Thursday, 5 July 2018


            He was born in Kapulye (Kopyl, Kapyl), Minsk district, Byelorussia.  He studied in the Zhitomir rabbinical school and graduated from the Vilna rabbinical school in 1867.  In 1868 he was appointed to be a teacher in the Russian Jewish school in Zakrotshin (Zakroczyn).  In 1870 he settled in Plotsk (Płock), and he became there the manager of the Russian Jewish school and a teacher of Jewish religion in the local high schools.  In Płock he undertook his pedagogical and Russification activities.  In 1915 when the Russian army left Poland, he settled in the city of Odessa.  At this time he was writing in both Russian and Hebrew.  In 1867 he published in Hakarmel (The Carmel) in Vilna a series of articles “Kankan ḥadash male yashan” (A new jar full of old wine), in which he strongly criticized contemporary Hebrew literature.  The series came out in book form in Vilna, and in 1868 his second collection “Hadrama bikhlal vehaivrit befrat” (Drama in general and Hebrew in particular) appeared in Odessa.  In that same collection he sharply criticized Adam Hakohen [Levenzon].  Both collections were fiercely attacked, and Papierna withdrew from Hebrew literature.  He returned in 1888 but this time with poetry, and in 1893 he published a satirical poem entitled “Mishle hazeman” (Proverbs for our time).  He went on to write a pamphlet in Russian on religious elementary school (ḥeder) in general and those in Płock in particular.  His memoirs in Russian were published in Perezhitoie (The past), issues 2 and 3.  They appeared in a Yiddish translation by P. Rogovski (Warsaw, 1923), 214 pp.  A portion of these memoirs were published in Hebrew in Naḥum Sokolov’s Sefer hashana (Year book) 1 and Reshumot (Gazette) 1 (pp. 148-64).  In Yiddish Papierna published several Russian-Yiddish textbooks.  According to Sokolov’s Sefer hazikaron (Remembrance volume), he brought out in Yiddish: Lehrbukh der russisher shprakhe nokh alendorfs metode (Textbook of the Russian language according to Allendorf’s method) (Warsaw, 1876); and Follshtendiker rusish-yidisher briefenshteller (Complete Russian-Yiddish letter-writing manual) (Warsaw, 1876).  In the New York City Library may be found a copy of his Praktishes lehrbukh um grindlikh tsu erlernen di rusishe shprakhe nokh alendorfs metode (Practical textbook for basic mastery of the Russian language according to Allendorf’s method) (Warsaw, 1890).  His article “Di ershte yidishe drame un der ershter yidisher spektakl, mayne erinerungen vegn a. goldfaden” (The first Yiddish drama and the first Yiddish spectacle, my experiences concerning A. Goldfaden) was published in Pinkes (Records) in Vilna (1913).  He died in Odessa.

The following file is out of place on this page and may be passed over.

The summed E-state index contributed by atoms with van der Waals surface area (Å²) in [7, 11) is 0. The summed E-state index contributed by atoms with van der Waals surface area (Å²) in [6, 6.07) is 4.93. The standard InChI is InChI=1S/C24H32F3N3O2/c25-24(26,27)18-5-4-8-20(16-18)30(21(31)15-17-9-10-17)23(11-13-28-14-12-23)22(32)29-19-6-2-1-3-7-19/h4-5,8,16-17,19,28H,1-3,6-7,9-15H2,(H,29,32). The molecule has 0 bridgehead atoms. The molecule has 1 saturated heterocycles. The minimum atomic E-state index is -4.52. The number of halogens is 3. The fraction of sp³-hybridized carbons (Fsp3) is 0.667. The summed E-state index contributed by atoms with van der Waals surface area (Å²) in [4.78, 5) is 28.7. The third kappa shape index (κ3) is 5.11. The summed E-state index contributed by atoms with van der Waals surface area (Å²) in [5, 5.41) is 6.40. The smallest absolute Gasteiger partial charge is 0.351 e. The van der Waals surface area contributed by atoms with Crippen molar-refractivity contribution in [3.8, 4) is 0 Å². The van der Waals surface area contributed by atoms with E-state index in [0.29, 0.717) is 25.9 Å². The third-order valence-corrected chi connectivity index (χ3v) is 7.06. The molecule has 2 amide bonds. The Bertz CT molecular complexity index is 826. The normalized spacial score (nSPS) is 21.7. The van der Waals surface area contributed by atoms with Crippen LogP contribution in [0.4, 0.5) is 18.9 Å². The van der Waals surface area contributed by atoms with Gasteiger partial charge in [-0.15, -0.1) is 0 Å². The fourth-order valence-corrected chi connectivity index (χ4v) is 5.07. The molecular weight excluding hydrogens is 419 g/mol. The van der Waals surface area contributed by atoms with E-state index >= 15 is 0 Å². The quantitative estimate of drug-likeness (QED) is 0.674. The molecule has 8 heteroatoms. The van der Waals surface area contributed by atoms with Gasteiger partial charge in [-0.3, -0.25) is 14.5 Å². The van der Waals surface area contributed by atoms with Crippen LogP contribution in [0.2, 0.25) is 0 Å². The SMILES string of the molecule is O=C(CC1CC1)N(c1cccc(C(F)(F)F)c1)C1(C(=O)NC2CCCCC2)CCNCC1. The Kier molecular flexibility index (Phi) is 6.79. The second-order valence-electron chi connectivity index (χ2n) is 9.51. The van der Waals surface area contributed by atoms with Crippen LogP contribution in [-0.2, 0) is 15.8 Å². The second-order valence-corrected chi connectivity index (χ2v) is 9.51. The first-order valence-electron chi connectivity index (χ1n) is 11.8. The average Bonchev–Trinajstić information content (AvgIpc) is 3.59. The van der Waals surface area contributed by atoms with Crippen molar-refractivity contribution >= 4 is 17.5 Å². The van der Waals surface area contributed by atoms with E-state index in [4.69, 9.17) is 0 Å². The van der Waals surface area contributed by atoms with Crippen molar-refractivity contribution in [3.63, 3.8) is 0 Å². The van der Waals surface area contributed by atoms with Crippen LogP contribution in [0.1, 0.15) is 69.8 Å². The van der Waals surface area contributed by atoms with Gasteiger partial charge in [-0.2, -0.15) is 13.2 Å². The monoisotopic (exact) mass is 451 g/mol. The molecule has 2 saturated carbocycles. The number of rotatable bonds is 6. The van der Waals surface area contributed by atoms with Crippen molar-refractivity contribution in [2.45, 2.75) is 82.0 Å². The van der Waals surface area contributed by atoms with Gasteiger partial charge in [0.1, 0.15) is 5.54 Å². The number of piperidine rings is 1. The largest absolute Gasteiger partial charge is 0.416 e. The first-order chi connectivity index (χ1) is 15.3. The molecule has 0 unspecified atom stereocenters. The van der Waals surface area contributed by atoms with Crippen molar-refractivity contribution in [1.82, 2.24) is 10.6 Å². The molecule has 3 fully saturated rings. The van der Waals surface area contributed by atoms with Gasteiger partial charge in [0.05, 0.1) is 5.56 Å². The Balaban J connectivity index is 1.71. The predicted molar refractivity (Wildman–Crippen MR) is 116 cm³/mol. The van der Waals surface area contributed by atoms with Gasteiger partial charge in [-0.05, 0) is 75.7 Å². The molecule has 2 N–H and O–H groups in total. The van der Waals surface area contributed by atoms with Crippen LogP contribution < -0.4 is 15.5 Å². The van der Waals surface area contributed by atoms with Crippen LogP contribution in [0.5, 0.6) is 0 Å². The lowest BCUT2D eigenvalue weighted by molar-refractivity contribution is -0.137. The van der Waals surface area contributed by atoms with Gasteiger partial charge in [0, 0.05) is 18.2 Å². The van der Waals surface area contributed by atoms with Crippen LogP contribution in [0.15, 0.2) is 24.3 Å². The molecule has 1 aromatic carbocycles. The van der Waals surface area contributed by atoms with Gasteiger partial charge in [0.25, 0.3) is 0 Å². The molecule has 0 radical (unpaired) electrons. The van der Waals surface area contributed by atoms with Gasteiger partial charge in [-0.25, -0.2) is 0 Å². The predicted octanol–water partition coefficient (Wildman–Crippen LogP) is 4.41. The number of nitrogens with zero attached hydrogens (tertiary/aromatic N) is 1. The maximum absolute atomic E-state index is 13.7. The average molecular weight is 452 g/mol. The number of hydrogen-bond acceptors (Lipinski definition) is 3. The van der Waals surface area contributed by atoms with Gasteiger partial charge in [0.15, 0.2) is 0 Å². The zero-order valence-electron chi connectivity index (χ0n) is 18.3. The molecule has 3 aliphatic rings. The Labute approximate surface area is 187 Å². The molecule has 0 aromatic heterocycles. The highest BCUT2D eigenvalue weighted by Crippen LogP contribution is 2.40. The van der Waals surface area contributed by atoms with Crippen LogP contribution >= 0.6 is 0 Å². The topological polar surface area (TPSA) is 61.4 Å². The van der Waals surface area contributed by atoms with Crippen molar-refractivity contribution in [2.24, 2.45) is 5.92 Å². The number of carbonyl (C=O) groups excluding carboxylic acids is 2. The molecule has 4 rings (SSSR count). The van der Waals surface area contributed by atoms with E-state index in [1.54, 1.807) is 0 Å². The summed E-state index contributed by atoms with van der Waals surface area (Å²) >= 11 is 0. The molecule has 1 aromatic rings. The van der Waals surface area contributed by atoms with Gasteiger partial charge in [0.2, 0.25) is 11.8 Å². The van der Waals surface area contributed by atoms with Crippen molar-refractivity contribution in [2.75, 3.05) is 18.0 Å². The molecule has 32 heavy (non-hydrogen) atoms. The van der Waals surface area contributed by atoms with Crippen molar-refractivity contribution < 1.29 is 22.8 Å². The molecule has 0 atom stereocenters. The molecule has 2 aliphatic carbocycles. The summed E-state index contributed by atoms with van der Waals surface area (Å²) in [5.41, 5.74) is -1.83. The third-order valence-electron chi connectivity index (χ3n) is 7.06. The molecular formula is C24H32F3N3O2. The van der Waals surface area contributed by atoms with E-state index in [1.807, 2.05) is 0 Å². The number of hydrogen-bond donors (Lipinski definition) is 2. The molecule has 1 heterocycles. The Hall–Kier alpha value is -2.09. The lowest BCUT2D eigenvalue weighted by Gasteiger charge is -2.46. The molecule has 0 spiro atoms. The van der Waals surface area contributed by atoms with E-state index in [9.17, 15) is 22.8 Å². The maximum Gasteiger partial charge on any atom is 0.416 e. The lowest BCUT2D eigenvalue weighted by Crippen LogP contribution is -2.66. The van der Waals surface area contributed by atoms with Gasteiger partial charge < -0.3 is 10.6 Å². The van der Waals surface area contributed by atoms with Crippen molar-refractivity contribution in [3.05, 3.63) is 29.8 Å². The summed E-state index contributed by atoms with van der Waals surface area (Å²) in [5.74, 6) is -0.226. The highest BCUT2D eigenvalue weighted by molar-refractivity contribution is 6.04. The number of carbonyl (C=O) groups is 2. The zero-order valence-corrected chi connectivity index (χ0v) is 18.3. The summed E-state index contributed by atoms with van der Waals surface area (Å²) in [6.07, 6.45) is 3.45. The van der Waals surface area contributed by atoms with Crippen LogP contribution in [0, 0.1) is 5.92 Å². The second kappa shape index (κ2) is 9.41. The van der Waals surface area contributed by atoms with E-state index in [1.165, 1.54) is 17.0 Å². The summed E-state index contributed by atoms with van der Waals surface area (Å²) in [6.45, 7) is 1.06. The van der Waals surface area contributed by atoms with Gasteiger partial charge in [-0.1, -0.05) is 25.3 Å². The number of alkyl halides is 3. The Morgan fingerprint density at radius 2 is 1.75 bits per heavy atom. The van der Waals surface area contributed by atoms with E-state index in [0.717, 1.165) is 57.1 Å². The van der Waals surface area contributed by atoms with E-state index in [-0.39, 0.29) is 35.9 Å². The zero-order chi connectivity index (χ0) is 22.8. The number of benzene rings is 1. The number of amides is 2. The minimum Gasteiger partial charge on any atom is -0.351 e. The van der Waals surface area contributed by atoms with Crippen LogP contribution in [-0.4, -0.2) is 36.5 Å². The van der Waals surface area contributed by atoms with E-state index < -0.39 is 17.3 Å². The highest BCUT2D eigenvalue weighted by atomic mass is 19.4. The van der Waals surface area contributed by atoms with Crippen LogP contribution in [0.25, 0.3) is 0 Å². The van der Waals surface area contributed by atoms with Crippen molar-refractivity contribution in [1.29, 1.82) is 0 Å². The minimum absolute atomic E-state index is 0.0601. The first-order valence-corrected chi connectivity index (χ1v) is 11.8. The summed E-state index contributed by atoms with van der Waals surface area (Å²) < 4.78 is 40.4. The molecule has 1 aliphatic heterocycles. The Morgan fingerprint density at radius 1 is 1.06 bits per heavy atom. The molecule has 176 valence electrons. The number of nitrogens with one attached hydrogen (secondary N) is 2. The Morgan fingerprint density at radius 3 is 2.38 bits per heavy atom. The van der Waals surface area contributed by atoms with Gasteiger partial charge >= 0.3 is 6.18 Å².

Sources: Zalmen Reyzen, Leksikon, vol. 2; M. Elkin, in Literarishe bleter (Warsaw) (April 15, 1927); Max Weinreich, Bilder fun der yidisher literatur geshikhte (Studies in the history of Yiddish literature) (Vilna, 1928), see index; Y. Shatski, Yidishe bildungs-politik in poyln fun 1806 biz 1866 (Jewish educational politics in Poland from 1806 to 1866) (New York, 1943), pp. 191-92; Shatski, Geshikhte fun yidn in varshe (History of Jews in Warsaw), vol. 3 (New York: YIVO, 1953), see index; Yosef Klausner, Historiya shel hasifrut haivrit haadasha (History of modern Hebrew literature) (Jerusalem, 1940/1941), vol. 4, part 1, chapter 10; Y. Grinboym, Fun mayn dor (Of my generation) (Tel Aviv, 1959), pp. 386-90; Sh. Grinshpan, Yidn in plotsk (Jews in Płock) (New York, 1960), pp. 55-58; Yisroel Tsinberg, Di bli-tkufe fun der haskole (The flourishing period of the Jewish Enlightenment) (New York, 1966), see index.
Elye (Elias) Shulman

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